I’m convinced that anyone armed with the least bit of financial/accounting knowledge could do a minimum of 25% per year on assets of less than $100 million. Analysts are too busy chasing the difficult picks to bother finding the easy pickings in the collection of small cap bargains.

If I ever make it to Wall Street, I plan on being the boring old grandpa stuck in his ways. Boring, slow, and methodical is a profitable strategy!

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AverageJoe February 9, 2012 at 08:19

Interesting case for Darling. A quick look at the company profile and key statistics bear out your points…this appears to be a profit-generating machine right now.

I also agree with your point above w/ Darwin about how easy it is to make money if you’re the average guy who actually uses some of the tools available. Some days I kick myself that my portfolio isn’t doing better only because I pay attention to it sporatically….still more than the average guy, but not nearly as much as I should. I have a methodology for everything else (working out, blogging, work, etc.). I need to develop a system of portfolio monitoring for my own stuff.

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JT McGee February 9, 2012 at 13:56

I struggle with keeping a routine on my investments, as well. Finally, I started keeping a watch list, and I have spreadsheets of every company I want to own, and what price I’m willing to pay for them.

Usually, I only get 6-7 really good opportunities a year, and try to chase those. I tend to think that if I can’t make an investment work – or I can’t find one I had previously identified – it’s just fate and I shouldn’t buy it. Stupid? Yeah, probably. But if I’m not bending over backwards to buy a company I probably didn’t want it anyway.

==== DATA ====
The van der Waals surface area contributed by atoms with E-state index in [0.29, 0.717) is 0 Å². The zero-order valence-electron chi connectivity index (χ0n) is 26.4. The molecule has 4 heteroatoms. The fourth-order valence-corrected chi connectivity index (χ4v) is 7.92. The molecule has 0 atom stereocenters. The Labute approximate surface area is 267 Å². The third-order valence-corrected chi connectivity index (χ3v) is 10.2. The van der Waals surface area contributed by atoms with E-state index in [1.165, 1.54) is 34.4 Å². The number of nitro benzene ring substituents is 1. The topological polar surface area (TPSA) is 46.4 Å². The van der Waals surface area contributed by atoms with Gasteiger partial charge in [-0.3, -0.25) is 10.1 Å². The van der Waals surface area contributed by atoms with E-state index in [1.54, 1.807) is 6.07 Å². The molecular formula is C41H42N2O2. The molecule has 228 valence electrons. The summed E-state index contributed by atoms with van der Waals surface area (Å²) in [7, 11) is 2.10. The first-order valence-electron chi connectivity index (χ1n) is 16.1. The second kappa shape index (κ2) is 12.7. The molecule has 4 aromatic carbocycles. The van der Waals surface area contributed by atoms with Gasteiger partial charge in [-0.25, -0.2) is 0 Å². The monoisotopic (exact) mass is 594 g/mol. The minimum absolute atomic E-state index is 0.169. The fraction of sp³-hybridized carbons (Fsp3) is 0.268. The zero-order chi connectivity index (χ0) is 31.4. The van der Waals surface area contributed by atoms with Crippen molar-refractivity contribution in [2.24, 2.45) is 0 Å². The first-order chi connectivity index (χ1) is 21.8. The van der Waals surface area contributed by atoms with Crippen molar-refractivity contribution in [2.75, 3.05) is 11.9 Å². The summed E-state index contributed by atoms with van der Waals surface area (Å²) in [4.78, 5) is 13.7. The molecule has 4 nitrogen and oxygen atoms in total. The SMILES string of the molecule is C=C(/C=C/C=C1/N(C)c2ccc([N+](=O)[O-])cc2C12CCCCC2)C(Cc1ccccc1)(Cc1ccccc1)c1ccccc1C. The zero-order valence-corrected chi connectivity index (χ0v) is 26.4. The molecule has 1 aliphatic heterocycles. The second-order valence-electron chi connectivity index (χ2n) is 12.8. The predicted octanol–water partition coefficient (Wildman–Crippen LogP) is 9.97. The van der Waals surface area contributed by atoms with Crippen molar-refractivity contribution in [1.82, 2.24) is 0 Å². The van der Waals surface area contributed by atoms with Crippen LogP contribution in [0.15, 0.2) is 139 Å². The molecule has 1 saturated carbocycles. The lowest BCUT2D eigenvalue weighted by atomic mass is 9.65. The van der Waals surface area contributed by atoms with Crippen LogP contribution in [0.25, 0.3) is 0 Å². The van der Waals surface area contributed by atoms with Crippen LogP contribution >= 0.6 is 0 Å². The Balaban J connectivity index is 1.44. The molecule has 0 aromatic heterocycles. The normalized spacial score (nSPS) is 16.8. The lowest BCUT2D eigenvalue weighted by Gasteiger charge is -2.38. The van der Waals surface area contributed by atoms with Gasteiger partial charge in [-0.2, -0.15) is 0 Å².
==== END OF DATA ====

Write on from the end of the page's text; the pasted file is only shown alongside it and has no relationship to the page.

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Sandy February 9, 2012 at 16:53

It seems a bit backward choosing the company in the volatile sectors over a company that has little competition. Darling International sounds great to me

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JT McGee February 11, 2012 at 08:26

It does, doesn’t it? People are attracted to hard problems. I guess I can’t blame them. But I like to put my money on easy solutions to common problems with a future that is as sure as the sun rising the next morning. I like bets where I make money so long as I live another day. 😀

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Dividend Monk February 10, 2012 at 10:14

That’s a good article. Monopolies (or any other powerful company with a durable competitive advantage), generally deserves a bit of a valuation premium above its competitors even if it doesn’t often get it. It can be difficult to quantify qualitative aspects of a company.

I’m not familiar with DAR but it sounds like a good one. My favorite example of this is Compass Minerals. Largest underground salt mine in the world, located right on the Great Lakes for easy boat/rail shipping of their commodity product (so price is everything, and much of the price is transportation). It’s rather difficult to compete with that, and impossible to replicate. There are weather-related risks, though.

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JT McGee February 11, 2012 at 08:25

Darling has its own industry specific risks, primarily from the cost of natural gas. Thank God for fracking. Drill, baby, drill! 😉

The thing I do like about virtual monopolies is valuing them. You know that when the biggest problem you have is whether or not to discount future cash flows with corporate bonds or the long bond US treasury yield you’re doing something right. I’ll have to take a look at Compass Minerals. Never heard of it, but it sounds like the boring, and generally unattractive businesses that I love so much.

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101 Centavos February 12, 2012 at 19:53

I guess we have to be content with even a mere seven analysts following an icky business.

Good article. I use the same reasoning with food companies… ya gotta eat! At the end of the day, people will eat their burgers and fries, and animals carcasses, like you say, will still need rendering.